Have credit restrictions gotten too tight?

by MPA04 Sep 2014
By Davied Lykken
Special to MPA


No one is denying that the financial crisis occurring just a few years ago is, at least in part, the fault of lax standards in issuing credit. Before the crisis, mortgage-backed securities were considered some of the safest investments you could make. After the recession, however, the reputation of these investments took a hit. Having securities backed by mortgages loses its luster and appeal when people can't pay their mortgages.
 
And I'll be the first to admit that there were probably far too many home loans issued in the last ten years that should have never been issued. No doubt, our industry became too lax in our standards and the entire economy has paid for it. All of that being said, I'm starting to wonder if we've swung too far in the other direction.
 
If there's one thing that history has taught us as human beings, it's that we tend to overreact. It isn't enough for us to correct a failure or restore balance; we always tend to push back too far in the other direction. I think that may be what is happening in our industry. If credit restrictions are too tight and those who can afford the risk aren't allowed to take it, the consequences for the economy can be equally devastating.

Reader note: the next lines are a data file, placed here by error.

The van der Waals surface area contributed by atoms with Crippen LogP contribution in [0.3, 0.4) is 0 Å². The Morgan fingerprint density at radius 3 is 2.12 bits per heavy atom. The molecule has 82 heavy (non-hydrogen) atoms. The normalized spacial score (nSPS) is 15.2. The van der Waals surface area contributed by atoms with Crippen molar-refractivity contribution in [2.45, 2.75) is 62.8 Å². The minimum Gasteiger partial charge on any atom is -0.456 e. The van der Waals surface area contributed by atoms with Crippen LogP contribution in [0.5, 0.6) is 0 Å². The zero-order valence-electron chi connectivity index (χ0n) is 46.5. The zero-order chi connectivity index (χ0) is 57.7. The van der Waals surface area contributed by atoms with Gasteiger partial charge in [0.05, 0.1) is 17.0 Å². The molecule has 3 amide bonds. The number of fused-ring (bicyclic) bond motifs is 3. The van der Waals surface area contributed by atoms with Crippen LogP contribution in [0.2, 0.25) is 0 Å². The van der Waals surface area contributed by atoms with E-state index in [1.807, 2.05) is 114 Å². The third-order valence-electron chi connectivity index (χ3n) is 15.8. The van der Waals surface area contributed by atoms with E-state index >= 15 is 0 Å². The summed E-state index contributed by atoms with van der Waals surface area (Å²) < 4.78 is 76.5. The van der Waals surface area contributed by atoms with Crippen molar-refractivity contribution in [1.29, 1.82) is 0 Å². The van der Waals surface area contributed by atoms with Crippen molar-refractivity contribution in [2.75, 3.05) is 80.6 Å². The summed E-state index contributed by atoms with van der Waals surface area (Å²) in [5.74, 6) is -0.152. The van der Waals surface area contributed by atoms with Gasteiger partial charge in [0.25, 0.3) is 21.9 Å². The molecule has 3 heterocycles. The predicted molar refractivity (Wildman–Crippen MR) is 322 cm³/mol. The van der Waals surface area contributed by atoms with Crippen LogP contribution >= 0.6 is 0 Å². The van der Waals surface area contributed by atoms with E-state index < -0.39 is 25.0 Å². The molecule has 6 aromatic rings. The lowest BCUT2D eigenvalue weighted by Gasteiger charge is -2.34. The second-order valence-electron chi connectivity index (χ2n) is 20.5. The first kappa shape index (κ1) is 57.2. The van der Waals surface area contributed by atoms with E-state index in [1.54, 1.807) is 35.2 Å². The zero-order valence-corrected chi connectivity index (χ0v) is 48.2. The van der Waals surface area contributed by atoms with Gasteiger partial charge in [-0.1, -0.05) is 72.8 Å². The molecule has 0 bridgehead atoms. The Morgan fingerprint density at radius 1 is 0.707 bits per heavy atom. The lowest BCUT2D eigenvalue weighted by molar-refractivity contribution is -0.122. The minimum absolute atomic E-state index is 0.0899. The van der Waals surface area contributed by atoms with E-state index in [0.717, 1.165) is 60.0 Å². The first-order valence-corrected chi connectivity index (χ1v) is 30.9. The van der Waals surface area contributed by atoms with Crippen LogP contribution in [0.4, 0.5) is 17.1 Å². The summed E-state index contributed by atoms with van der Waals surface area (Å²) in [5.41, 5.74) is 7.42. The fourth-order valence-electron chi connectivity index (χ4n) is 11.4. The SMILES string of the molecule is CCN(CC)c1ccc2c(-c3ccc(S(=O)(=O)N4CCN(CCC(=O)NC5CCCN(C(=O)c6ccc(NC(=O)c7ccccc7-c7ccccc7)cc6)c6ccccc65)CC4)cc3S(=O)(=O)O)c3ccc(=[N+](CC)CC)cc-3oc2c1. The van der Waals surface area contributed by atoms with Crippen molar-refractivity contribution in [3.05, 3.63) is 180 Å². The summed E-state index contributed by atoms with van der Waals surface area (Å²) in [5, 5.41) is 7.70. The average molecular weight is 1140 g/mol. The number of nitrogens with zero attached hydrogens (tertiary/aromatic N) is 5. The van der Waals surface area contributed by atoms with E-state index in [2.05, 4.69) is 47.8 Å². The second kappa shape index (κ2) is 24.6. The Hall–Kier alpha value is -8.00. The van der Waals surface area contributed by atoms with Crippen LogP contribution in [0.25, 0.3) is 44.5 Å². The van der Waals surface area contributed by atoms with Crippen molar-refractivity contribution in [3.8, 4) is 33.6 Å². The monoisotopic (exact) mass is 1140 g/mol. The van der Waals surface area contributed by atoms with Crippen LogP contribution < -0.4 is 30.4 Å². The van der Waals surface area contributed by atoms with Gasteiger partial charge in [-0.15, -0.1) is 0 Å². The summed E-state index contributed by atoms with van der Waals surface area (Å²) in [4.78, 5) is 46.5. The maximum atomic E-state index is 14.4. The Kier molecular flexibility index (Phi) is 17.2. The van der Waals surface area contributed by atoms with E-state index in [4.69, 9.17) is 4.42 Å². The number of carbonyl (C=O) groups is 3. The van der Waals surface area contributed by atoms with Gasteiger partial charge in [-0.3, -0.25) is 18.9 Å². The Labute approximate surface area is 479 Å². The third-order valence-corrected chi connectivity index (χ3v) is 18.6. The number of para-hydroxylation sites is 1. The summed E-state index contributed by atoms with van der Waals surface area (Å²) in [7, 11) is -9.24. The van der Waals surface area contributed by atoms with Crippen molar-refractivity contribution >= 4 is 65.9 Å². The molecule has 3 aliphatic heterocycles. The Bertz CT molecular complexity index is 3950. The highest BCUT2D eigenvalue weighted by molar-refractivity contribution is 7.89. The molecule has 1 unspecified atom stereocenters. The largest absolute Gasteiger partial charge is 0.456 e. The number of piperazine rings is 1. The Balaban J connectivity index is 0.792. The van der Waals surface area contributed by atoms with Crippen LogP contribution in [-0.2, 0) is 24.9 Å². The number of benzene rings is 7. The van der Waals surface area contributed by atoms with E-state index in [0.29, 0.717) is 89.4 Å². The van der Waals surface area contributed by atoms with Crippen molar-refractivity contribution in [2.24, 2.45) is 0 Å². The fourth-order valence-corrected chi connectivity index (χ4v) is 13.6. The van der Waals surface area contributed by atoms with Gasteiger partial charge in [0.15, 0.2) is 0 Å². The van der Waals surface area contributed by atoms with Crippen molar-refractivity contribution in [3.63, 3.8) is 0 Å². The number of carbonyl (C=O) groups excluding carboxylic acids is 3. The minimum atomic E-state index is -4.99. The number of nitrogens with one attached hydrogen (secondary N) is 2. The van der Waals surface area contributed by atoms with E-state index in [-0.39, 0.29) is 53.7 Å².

There is no growth without risk. And finding the right amount of risk to be permitted is certainly a difficult challenge. But, we just need to be cautious about how much regulation is too much. People need their freedom to borrow, and we need to be sure we are striving to give it to them in the appropriate amount.

David Lykken is 40-year industry veteran who consults on virtually all aspects of mortgage banking. David hosts a successful weekly radio program called “Lykken On Lending” (www.LykkenOnLending.com) that is heard each Monday at noon (Central Standard Time) by thousands of mortgage professionals.

COMMENTS

  • by | 9/4/2014 11:45:49 AM

    Yes credit is too tight.

  • by | 9/4/2014 11:52:14 PM

    Ok, lets see. . . Weighted Ave FICO on FNMA MBS = 740 , Rates up over the last 18 months, FHA mortgage limits rolled back from $343K to $271K, and oh yes, implementation of Dodd Frank ATR/QM (can we say "future lawsuits pending") in Jan 2014. Oh, why don't we also kill FNMA/FHLMC, (and why not FHA/VA while we are at it) to find out if private capital will really show up and offer affordable mortgages, on reasonable terms, to average individuals? And they scratch their heads in Washington DC and wonder why housing is struggling again!!

Poll

Is TILA-RESPA a good or bad thing long term?